Science is way more important than Data
The common perception of data science work you need a lot of data, then you formulate a hypothesis, run EDA etc.
Let me quote the simplest book on a topic: “Frantically, she tried to cast back for anything she’d read about what scientists were supposed to do. Her mind skipped gears, ground against itself, and spat back the instructions for doing a science investigation project:
- Step 1: Form a hypothesis.
- Step 2: Do an experiment to test your hypothesis.
- Step 3: Measure the results.
- Step 4: Make a cardboard poster.” Excerpt From “Harry Potter and the Methods of Rationality” Eliezer Yudkowsky
Starting with data is such a common mistake it’s unbelievable, and this is where scientists could be bringing value into business using their superpowers:
- By discussing the Hypothesis with the business (product owner) early you can agree on what is the common problem you are trying to solve and align data science work with business needs.
- By designing the experiment upfront, preferably together with the business (product owner) you can agree on measurements that disprove your hypothesis first — fail fast.
- Then you can agree that measurements would be taken in a legal, compliant and ethical way and you can proceed to make and derive insight (and make cardboard posters using modern visualisation techniques).
- If you skip those steps and start with data (garbage collection), how would you know that data are useful, legal, compliant, ethical and insight generated have some form of value for the business?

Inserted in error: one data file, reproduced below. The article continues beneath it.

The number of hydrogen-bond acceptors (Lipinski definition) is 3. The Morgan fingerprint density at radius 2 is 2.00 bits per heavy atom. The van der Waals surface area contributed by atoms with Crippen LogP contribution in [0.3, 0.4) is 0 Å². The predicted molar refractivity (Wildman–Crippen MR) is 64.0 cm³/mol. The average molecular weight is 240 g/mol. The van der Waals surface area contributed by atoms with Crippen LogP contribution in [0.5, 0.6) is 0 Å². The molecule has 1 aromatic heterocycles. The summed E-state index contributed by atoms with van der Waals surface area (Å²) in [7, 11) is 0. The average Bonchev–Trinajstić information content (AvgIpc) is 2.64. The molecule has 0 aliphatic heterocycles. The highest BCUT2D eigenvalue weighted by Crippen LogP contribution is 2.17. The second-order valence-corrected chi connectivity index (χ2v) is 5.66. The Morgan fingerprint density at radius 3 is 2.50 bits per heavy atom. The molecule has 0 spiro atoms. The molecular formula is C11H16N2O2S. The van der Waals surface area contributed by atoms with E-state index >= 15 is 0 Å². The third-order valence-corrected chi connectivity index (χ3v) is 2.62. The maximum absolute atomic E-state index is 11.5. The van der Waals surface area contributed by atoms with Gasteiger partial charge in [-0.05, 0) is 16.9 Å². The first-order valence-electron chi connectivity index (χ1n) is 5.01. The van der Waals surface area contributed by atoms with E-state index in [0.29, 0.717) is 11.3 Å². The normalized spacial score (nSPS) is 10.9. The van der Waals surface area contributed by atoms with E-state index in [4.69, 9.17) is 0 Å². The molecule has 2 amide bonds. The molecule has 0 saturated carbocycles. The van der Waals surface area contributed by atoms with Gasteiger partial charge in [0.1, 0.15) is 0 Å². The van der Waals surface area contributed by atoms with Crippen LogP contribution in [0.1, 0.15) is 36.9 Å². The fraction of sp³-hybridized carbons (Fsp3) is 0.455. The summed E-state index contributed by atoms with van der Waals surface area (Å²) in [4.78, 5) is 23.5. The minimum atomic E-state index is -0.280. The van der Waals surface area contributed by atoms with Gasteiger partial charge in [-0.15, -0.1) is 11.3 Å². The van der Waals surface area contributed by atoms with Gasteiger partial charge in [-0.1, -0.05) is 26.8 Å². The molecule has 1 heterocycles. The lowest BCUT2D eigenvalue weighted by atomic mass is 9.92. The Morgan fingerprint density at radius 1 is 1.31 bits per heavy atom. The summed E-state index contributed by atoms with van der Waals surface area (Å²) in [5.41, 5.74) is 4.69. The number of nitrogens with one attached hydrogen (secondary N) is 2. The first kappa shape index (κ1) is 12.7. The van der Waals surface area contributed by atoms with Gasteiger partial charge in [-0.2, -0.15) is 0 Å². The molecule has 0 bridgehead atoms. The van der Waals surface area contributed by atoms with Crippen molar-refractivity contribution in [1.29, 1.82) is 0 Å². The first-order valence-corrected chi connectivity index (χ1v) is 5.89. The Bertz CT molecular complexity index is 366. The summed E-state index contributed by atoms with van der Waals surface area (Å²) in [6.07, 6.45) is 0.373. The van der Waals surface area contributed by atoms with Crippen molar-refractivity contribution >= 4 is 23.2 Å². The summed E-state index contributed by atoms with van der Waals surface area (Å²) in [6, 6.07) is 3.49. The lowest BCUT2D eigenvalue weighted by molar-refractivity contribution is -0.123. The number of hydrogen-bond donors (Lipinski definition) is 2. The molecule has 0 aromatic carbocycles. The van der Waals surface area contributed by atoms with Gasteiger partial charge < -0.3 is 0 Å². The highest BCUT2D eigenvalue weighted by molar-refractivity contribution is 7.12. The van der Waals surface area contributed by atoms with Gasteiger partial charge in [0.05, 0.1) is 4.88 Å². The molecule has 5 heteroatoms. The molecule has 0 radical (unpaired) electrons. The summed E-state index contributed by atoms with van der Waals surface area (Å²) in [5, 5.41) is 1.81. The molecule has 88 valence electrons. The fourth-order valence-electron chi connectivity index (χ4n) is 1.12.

Insight should lead to decision and action and this is where agreeing on a hypothesis early will help to drive value for the business.
Let me illustrate with an example:
Keynote speaker at one of the conferences presents the results of running deep learning models over retina scans, he also highlights that the ML model classifies retina scans into two buckets which are believed to be related to the patient's gender. “Isn’t it amazing?”. The fellow next to me jumps in and after a few questions conclude “You got the science part wrong”.
Do you think if you are a medical professional you will be making decisions on fertility/contraception plans based on retina scans? I hope not, particularly if data scientists are on receiving end of the treatment :)
For data scientists: those lectures on the philosophy of science and the scientific method were not optional (to quote my Prof, I missed them initially).
If you are given data and asked to derive insight most likely it’s too late, engage early to validate the business needs/value and measurements, even if data is collected legally for one purpose it doesn’t mean insight derived can be applied for another purpose and to be useful insight need to be applied. The value of analytics grows with the most value for the business is prescriptive analytics (see Jerry Overton course on O’Reilly platform).
For business: scientists and data scientists, in particular, can help drive business decisions if engaged early and in the right way, Goldratt's famous business novels have data scientists nearly in every single one of them — helping to drive policy changes.